LEVI'S IN PRINT: Levi Strauss is writing its biography.
The 145-year-old San Francisco-based denim manufacturer is compiling a coffee table book to be published later this year by Levi's.
The book traces the history of the brand, from its founding during California's Gold Rush to the present. It will include a foreword by Richard Martin, curator of the Costume Institute at the Metropolitan Museum of Art in New York.
In other Levi's news, a slew of the company's execs were in New York Tuesday evening to launch a multimillion-dollar ad campaign for its men's Dockers brand khakis.
As 400 retailers and ad execs nibbled dim sum at Sony Studios on West 54th Street, they could watch the new Dockers TV commercials and "projections"--brief spots that will be projected several stories high on the sides of buildings in various cities.
The campaign is targeting a slightly younger audience than the one that usually wears Dockers. According to Levi's officials, rather than appealing to a man in his 40s, these are aimed at men in their 20s and 30s. Levi's said it will spend $12 million just on the launch.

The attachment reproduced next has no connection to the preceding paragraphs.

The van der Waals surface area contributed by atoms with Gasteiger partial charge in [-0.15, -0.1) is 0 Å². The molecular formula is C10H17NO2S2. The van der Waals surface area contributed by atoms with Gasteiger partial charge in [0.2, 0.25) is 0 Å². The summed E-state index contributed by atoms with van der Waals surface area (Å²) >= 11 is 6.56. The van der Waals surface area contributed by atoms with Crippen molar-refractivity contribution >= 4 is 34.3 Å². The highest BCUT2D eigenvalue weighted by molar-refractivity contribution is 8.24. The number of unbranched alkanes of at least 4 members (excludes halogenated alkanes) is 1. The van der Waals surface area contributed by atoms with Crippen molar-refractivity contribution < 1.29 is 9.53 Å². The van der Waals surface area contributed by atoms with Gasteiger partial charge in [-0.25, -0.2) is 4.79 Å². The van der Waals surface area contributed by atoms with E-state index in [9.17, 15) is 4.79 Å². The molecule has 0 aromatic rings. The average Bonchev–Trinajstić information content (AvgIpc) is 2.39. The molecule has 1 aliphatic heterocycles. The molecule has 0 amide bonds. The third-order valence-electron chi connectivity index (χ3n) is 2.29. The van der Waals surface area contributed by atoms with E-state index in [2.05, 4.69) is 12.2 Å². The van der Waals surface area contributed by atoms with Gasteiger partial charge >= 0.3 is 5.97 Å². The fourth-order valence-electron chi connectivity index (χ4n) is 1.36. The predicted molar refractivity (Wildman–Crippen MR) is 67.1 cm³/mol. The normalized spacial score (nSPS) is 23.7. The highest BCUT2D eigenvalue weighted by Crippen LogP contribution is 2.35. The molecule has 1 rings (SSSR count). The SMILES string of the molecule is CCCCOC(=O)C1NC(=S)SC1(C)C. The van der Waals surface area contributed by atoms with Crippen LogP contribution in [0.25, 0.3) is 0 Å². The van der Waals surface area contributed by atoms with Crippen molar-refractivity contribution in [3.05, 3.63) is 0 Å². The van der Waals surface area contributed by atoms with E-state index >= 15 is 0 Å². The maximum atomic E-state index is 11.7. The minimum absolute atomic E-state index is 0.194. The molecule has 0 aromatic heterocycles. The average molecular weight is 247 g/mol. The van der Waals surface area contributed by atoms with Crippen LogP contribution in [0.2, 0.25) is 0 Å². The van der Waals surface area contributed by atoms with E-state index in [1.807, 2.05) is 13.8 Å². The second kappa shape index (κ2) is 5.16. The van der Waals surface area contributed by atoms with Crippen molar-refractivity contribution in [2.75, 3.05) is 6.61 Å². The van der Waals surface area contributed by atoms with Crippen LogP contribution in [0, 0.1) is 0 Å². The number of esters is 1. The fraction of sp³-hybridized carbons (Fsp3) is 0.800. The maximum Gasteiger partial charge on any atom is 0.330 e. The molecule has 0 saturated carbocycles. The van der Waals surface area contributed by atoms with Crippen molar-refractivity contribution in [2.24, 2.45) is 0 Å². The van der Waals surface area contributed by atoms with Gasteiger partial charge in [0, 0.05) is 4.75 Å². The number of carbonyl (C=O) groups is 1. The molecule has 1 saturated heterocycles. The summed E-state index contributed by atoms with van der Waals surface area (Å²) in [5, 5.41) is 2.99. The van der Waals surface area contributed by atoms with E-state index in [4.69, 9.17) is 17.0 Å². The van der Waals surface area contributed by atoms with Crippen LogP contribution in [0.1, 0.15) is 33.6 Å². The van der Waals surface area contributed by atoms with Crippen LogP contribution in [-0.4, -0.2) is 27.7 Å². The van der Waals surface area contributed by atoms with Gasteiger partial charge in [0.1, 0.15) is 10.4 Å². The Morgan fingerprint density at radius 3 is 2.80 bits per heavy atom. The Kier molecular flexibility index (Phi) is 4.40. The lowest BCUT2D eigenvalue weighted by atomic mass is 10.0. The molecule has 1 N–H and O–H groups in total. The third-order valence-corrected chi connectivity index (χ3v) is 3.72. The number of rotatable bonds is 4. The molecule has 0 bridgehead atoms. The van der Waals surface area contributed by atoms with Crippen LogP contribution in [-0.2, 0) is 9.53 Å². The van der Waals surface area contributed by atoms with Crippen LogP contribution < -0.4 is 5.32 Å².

One of the new 30-second commercials shows a young man crawling after his cat on a building ledge. The crowd below thinks he is a potential suicide. As the camera pans the onlookers, a voice-over reveals what they're thinking. "Maybe I should move my car," says one. There are several versions, but each commercial ends with the campaign's tag line, "Nice pants."
The commercials will break in August and run through Father's Day 1996.
The outdoor spots will be projected every night for one week in September in New York, Philadelphia, Chicago, Dallas, Los Angeles and San Francisco. The exact weeks and locations haven't been determined yet.

THE NAME REMAINS THE SAME: If Gloria Vanderbilt is facing a bunch of tax problems, as published reports Wednesday indicate, they won't be solved even if the jeans and accessories lines that bear her name quadruple their volume.